Posted on Nov 30, 2012

JUNIOR YEAR at Allentown College of St. Francis de Sales I kept a detailed diary of the entire 1972-1973 Centaur season. [SEE TITLE ABOVE.] One-hundred-and-forty-six bus-bounced, hand-scratched pages in a reddish-brown Royal Composition notebook. A blog before its time. Starting later today, November 30, 2012, CENTAUR SEASONS will post these entries in real time, all season long, 40 years later to the day.

JUNIOR YEAR I roomed with Dave Glielmi, in 311 Tocik Hall. Dave and I went everywhere together, did everything together. A sophomore on the team, Dave had played high school ball at St. Joe’s Prep in Philadelphia. He was exactly the kind of kid Allentown needed to attract if the basketball program was going to go anywhere, do anything.

JUNIOR YEAR, for the first time, I got into the education. An English major (in case you couldn’t tell from the title above),  I was never without a book. “Invisible Man,” “Vanity Fair,” “Rabbit, Run,” “Slaughterhouse Five.”  I spent hours reading in my dorm room, stretched out in a plastic blowup chair (all the rage), or curled up conspicuously in a chair in The Atrium, for all the school to see. Two teachers were hugely influential, in that wonderful way that only teachers can be: the Oblate Gene Luyster for Pre-Seminar Reading List and Mr. Carroll for Contemporary Fiction. I worked hard in their classes not for the grade but to please them, which would please me. By no small coincidence they were regulars at basketball games. The next day Luyster always made a point in class of throwing some basketball jab my way. I rarely remember him being complimentary, but that he wasn’t hardly mattered. Having been to the game he had earned his right to say what he wanted. Mr. Carroll usually came to games with his wife and their little kids. He introduced one of his lectures with – AND I WILL NEVER FORGET THIS – “Today we begin the study of John Updike’s ‘Rabbit, Run,’ the story of Steve McKee in twenty years.” Not exactly a compliment, but so what? Like with Luyster, he came to games and earned his rights.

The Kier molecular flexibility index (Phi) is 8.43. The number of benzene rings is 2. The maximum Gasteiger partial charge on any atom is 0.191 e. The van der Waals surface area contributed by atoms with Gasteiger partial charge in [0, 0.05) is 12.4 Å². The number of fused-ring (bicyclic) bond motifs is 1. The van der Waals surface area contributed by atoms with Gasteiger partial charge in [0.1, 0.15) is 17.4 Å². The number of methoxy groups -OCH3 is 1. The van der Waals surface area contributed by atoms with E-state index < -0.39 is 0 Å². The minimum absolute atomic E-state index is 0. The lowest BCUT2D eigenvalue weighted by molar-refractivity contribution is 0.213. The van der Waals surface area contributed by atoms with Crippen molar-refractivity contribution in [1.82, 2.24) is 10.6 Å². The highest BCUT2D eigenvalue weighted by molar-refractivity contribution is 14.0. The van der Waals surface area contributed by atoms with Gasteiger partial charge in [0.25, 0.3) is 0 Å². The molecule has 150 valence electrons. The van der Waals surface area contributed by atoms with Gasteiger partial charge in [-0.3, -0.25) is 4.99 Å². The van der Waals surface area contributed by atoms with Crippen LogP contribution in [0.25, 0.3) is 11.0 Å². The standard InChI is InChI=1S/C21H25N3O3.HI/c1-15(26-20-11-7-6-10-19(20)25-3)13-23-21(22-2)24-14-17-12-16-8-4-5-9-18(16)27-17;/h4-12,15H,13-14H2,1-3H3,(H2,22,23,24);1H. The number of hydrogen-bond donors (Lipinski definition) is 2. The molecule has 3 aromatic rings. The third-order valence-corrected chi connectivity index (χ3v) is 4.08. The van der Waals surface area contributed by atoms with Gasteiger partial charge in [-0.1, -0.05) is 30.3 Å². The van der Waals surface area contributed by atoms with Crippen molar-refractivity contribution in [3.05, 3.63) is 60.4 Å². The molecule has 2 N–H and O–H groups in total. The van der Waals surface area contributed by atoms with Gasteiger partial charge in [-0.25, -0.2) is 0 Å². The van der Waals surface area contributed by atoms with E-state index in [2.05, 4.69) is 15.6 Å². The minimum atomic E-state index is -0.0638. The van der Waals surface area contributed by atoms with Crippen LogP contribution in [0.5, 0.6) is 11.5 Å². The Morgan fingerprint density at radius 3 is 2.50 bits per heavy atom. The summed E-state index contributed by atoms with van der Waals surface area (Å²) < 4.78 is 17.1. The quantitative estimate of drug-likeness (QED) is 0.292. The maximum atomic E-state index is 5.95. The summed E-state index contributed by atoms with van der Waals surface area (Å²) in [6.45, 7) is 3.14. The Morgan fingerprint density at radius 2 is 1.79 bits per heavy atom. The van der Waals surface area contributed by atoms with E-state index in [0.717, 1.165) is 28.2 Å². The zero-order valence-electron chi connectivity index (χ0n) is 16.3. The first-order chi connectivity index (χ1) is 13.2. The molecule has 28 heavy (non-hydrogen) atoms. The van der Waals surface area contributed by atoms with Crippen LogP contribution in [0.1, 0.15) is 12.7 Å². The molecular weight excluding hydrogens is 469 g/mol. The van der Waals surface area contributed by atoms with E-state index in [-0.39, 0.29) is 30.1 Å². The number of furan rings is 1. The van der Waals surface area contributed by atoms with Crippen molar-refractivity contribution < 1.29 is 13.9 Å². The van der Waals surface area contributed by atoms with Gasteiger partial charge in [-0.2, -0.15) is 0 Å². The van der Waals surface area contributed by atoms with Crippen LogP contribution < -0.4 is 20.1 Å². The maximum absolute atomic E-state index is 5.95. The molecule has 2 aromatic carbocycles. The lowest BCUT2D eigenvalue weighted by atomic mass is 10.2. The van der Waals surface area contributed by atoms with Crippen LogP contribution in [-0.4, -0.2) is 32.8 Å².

JUNIOR YEAR was seeing the movies “American Graffiti,” Deliverance,” “The Candidate,” “Deep Throat,” Butterflies are Free,” “Lady Sings the Blues. It was listening to “Summer Breeze” by Seals and Croft, the “Super Fly” soundtrack by Curtis Mayfield, anything by Marvin Gaye or Santana. And “Sympathy for the Devil” by the Rolling Stones, blasting at parties at an off-campus apartment, the placed packed and sweaty, dimly lit, ripe with possibility (if, sadly, by me never realized), the host standing on a table leading the assembled in the “Ooo-Who” chorus, his blown-out white-boy afro bouncing to the beat.

JUNIOR YEAR, coming off the 8-and-8 season of the year before, basketball expectations were immense. We had lost two players, yes — important players, Jerry Wilkinson and Tony Mazzeo — but everyone was replaceable, right? Plus there was a new kid, a freshman, P.J. Brennan, a 5-foot-10-inch fundamentally trained ball player from Pottstville, Pennsylvania. If Dave Glielmi was one sort of prototypical Centaur going forward (player on a Philly Catholic League team) P.J. was the other (Pennsylvania coal-cracker fully schooled in the CYO leagues that carpeted the state). P.J.’s footwork on defense was impeccable, he could handle the ball and shoot the eyes out of it. Oh my, could he shoot! From anywhere! Completely unafraid! It was clear from the get-go: P.J. was the next generation Centaur.